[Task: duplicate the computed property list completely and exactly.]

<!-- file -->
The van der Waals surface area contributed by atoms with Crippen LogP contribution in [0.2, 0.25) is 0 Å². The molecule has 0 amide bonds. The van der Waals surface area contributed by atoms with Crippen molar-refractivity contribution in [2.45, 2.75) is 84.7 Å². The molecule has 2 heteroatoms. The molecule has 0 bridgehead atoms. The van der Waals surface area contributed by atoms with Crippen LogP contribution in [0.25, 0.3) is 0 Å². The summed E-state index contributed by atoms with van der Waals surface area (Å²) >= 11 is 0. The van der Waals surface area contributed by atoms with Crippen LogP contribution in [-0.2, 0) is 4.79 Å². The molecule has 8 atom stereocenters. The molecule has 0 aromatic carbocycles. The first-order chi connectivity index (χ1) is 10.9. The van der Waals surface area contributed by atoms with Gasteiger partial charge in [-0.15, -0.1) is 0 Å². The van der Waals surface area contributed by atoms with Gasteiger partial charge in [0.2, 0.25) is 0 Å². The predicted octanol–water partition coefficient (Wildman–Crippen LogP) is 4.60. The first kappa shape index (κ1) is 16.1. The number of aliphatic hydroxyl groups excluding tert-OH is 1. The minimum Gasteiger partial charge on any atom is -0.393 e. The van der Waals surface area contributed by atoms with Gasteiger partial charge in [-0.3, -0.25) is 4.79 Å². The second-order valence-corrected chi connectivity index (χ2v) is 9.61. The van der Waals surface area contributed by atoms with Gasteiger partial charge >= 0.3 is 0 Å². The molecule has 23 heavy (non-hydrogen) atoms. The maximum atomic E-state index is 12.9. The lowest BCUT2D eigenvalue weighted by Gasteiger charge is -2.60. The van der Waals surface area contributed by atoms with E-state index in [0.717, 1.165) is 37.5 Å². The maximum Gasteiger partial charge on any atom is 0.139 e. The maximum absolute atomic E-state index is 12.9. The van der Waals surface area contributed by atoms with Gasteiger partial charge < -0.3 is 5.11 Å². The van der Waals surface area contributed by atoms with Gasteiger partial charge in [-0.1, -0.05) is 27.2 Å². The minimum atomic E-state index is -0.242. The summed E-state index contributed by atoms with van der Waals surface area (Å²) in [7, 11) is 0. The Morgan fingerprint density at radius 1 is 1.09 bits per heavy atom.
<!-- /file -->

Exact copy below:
The van der Waals surface area contributed by atoms with Crippen LogP contribution in [0.2, 0.25) is 0 Å². The molecule has 0 amide bonds. The van der Waals surface area contributed by atoms with Crippen molar-refractivity contribution in [2.45, 2.75) is 84.7 Å². The molecule has 2 heteroatoms. The molecule has 0 bridgehead atoms. The van der Waals surface area contributed by atoms with Crippen LogP contribution in [0.25, 0.3) is 0 Å². The summed E-state index contributed by atoms with van der Waals surface area (Å²) >= 11 is 0. The van der Waals surface area contributed by atoms with Crippen LogP contribution in [-0.2, 0) is 4.79 Å². The molecule has 8 atom stereocenters. The molecule has 0 aromatic carbocycles. The first-order chi connectivity index (χ1) is 10.9. The van der Waals surface area contributed by atoms with Gasteiger partial charge in [-0.15, -0.1) is 0 Å². The van der Waals surface area contributed by atoms with Gasteiger partial charge in [0.2, 0.25) is 0 Å². The predicted octanol–water partition coefficient (Wildman–Crippen LogP) is 4.60. The first kappa shape index (κ1) is 16.1. The number of aliphatic hydroxyl groups excluding tert-OH is 1. The minimum Gasteiger partial charge on any atom is -0.393 e. The van der Waals surface area contributed by atoms with Gasteiger partial charge in [-0.3, -0.25) is 4.79 Å². The second-order valence-corrected chi connectivity index (χ2v) is 9.61. The van der Waals surface area contributed by atoms with Gasteiger partial charge >= 0.3 is 0 Å². The molecule has 23 heavy (non-hydrogen) atoms. The maximum atomic E-state index is 12.9. The lowest BCUT2D eigenvalue weighted by Gasteiger charge is -2.60. The van der Waals surface area contributed by atoms with E-state index in [0.717, 1.165) is 37.5 Å². The maximum Gasteiger partial charge on any atom is 0.139 e. The maximum absolute atomic E-state index is 12.9. The van der Waals surface area contributed by atoms with Gasteiger partial charge < -0.3 is 5.11 Å². The van der Waals surface area contributed by atoms with Gasteiger partial charge in [-0.1, -0.05) is 27.2 Å². The minimum atomic E-state index is -0.242. The summed E-state index contributed by atoms with van der Waals surface area (Å²) in [7, 11) is 0. The Morgan fingerprint density at radius 1 is 1.09 bits per heavy atom.